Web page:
This article is part of a series in which OECD experts and thought leaders – from around the world and all parts of society – address the COVID-19 crisis, discussing and developing solutions now and for the future. Aiming to foster the fruitful exchange of expertise and perspectives across fields to help us rise to this critical challenge, opinions expressed do not necessarily represent the views of the OECD.
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As the Coronavirus is not simply going away, local lockdowns have proven effective in controlling new virus clusters while keeping the majority of the economy afloat. Slogans advocating for blanket approaches such as “we are all in this together” have given way to the realities of this exceptional time. Many countries are now replacing national restrictions with local action to contain local outbreaks so that more people can lead lives closer to normal. At the international level, however, travel restrictions between countries where the virus is under control have slowly been lifted only to be subsequently reintroduced due to a resurgence of the virus. Moreover, the lack of common standards and international co-ordination is often accompanied by nationalistic rhetoric. We argue that a co-ordinated zoning strategy could alleviate the hardship caused by the virus, considerably reduce economic damage, and help curb isolationist sentiments.
We proposed the green-zoning strategy in a policy brief in early April. Zones with a low prevalence of the virus, sufficient hospital capacity and efficient test-and-trace system are labelled green, with the rest labelled red. Travel to and from red zones is limited in order to avoid the further spread of the virus. France and Spain are implementing this strategy, adopting measures for different zones depending on their epidemiological situation, which is periodically re-evaluated.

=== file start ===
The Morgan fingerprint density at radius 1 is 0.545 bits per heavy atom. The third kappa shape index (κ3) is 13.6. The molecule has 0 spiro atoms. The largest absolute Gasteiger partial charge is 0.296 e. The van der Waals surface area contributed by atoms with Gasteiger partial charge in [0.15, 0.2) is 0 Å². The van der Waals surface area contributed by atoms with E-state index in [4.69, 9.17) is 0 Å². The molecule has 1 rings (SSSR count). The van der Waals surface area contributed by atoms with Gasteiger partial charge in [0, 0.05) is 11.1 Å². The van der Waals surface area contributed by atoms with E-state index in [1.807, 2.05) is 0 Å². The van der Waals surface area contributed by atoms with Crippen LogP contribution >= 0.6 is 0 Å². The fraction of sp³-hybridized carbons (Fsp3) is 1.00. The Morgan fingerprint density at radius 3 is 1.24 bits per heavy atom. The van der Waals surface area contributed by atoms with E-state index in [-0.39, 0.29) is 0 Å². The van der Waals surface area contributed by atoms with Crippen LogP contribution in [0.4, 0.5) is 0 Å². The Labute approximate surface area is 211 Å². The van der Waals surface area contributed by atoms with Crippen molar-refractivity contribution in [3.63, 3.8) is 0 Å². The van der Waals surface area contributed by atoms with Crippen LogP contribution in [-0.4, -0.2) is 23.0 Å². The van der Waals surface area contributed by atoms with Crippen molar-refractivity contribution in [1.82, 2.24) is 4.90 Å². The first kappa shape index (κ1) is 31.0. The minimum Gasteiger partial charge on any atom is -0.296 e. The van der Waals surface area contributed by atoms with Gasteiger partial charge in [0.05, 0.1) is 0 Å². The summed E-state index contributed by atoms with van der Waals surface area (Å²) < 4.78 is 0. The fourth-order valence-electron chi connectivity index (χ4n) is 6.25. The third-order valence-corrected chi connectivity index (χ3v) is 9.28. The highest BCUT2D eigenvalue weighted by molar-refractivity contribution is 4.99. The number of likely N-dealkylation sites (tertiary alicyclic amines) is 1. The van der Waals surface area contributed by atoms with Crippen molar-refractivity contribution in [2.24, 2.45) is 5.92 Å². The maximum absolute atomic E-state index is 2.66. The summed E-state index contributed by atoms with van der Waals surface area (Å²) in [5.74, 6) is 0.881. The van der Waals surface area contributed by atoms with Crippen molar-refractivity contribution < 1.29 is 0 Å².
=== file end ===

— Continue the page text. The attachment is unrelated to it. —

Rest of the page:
More on the Forum Network by the same authors: Toward a European network of “green zones" to avoid summer collapse
As time progresses and more data becomes available, evidence is mounting that this approach—when implemented with care—enables the control of the virus where it is in high circulation and, at the same time, avoids blanket lockdowns that cripple the economy and general morale. The United Kingdom, Germany, Australia and other countries were initially reluctant to implement local measures, but have moved on to do so. Notably, in the United States travel restrictions have been imposed by New York and New Jersey for people travelling from several states, a measure that goes against freedom of movement, which was seemingly impossible a few months ago.
The lifting of travel restrictions started with the creation of green bridges between small groups of countries such as the Baltic states. In a subsequent step, all European Union member states followed suit. The latter was strongly supported by the European Commission as the reestablishment of free movement has been one of its highest priorities. While admirable, this dictum has not taken the nature of the virus into account. Without sufficient planning for containing and controlling inevitable new clusters, this renewed freedom is looking to be short-lived.
⛱️ The #tourism sector has been hit hard by the #COVID19 pandemic.@OECD_local estimates point to a potential 6️⃣0️⃣-8️⃣0️⃣% decline in the international tourism economy in 2020.— OECD ➡️ Better policies for better lives (@OECD) August 14, 2020